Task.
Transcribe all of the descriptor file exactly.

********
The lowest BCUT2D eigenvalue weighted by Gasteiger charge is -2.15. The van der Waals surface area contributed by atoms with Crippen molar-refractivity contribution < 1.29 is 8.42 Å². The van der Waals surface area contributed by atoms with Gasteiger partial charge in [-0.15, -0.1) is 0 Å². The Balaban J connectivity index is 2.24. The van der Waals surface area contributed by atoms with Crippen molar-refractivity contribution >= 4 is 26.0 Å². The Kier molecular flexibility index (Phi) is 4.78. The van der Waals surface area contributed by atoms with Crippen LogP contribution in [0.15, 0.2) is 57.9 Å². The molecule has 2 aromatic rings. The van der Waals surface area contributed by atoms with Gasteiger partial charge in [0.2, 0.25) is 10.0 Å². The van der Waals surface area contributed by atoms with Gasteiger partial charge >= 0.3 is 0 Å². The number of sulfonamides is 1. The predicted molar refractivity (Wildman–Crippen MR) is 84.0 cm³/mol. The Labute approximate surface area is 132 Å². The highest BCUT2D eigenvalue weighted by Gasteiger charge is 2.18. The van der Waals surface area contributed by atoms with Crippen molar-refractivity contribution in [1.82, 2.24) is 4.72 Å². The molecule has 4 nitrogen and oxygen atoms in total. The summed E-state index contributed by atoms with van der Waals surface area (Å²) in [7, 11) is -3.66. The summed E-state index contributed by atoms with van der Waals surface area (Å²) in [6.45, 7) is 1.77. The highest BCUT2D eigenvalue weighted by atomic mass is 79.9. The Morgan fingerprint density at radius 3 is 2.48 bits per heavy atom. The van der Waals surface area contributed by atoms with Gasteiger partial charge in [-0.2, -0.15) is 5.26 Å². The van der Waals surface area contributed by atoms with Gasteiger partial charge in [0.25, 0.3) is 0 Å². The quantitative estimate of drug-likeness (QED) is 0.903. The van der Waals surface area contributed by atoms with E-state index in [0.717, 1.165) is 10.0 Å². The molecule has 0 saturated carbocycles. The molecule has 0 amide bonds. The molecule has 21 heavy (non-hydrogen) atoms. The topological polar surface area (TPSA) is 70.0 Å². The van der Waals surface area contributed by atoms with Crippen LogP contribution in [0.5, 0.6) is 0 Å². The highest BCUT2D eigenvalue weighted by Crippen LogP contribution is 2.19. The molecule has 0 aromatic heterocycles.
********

The lowest BCUT2D eigenvalue weighted by Gasteiger charge is -2.15. The van der Waals surface area contributed by atoms with Crippen molar-refractivity contribution < 1.29 is 8.42 Å². The van der Waals surface area contributed by atoms with Gasteiger partial charge in [-0.15, -0.1) is 0 Å². The Balaban J connectivity index is 2.24. The van der Waals surface area contributed by atoms with Crippen molar-refractivity contribution >= 4 is 26.0 Å². The Kier molecular flexibility index (Phi) is 4.78. The van der Waals surface area contributed by atoms with Crippen LogP contribution in [0.15, 0.2) is 57.9 Å². The molecule has 2 aromatic rings. The van der Waals surface area contributed by atoms with Gasteiger partial charge in [0.2, 0.25) is 10.0 Å². The van der Waals surface area contributed by atoms with Gasteiger partial charge >= 0.3 is 0 Å². The number of sulfonamides is 1. The predicted molar refractivity (Wildman–Crippen MR) is 84.0 cm³/mol. The Labute approximate surface area is 132 Å². The highest BCUT2D eigenvalue weighted by Gasteiger charge is 2.18. The van der Waals surface area contributed by atoms with Crippen molar-refractivity contribution in [1.82, 2.24) is 4.72 Å². The molecule has 4 nitrogen and oxygen atoms in total. The summed E-state index contributed by atoms with van der Waals surface area (Å²) in [7, 11) is -3.66. The summed E-state index contributed by atoms with van der Waals surface area (Å²) in [6.45, 7) is 1.77. The highest BCUT2D eigenvalue weighted by atomic mass is 79.9. The Morgan fingerprint density at radius 3 is 2.48 bits per heavy atom. The van der Waals surface area contributed by atoms with Gasteiger partial charge in [-0.2, -0.15) is 5.26 Å². The van der Waals surface area contributed by atoms with Gasteiger partial charge in [0.25, 0.3) is 0 Å². The quantitative estimate of drug-likeness (QED) is 0.903. The van der Waals surface area contributed by atoms with E-state index in [0.717, 1.165) is 10.0 Å². The molecule has 0 saturated carbocycles. The molecule has 0 amide bonds. The molecule has 21 heavy (non-hydrogen) atoms. The topological polar surface area (TPSA) is 70.0 Å². The van der Waals surface area contributed by atoms with Crippen LogP contribution in [0.5, 0.6) is 0 Å². The highest BCUT2D eigenvalue weighted by Crippen LogP contribution is 2.19. The molecule has 0 aromatic heterocycles.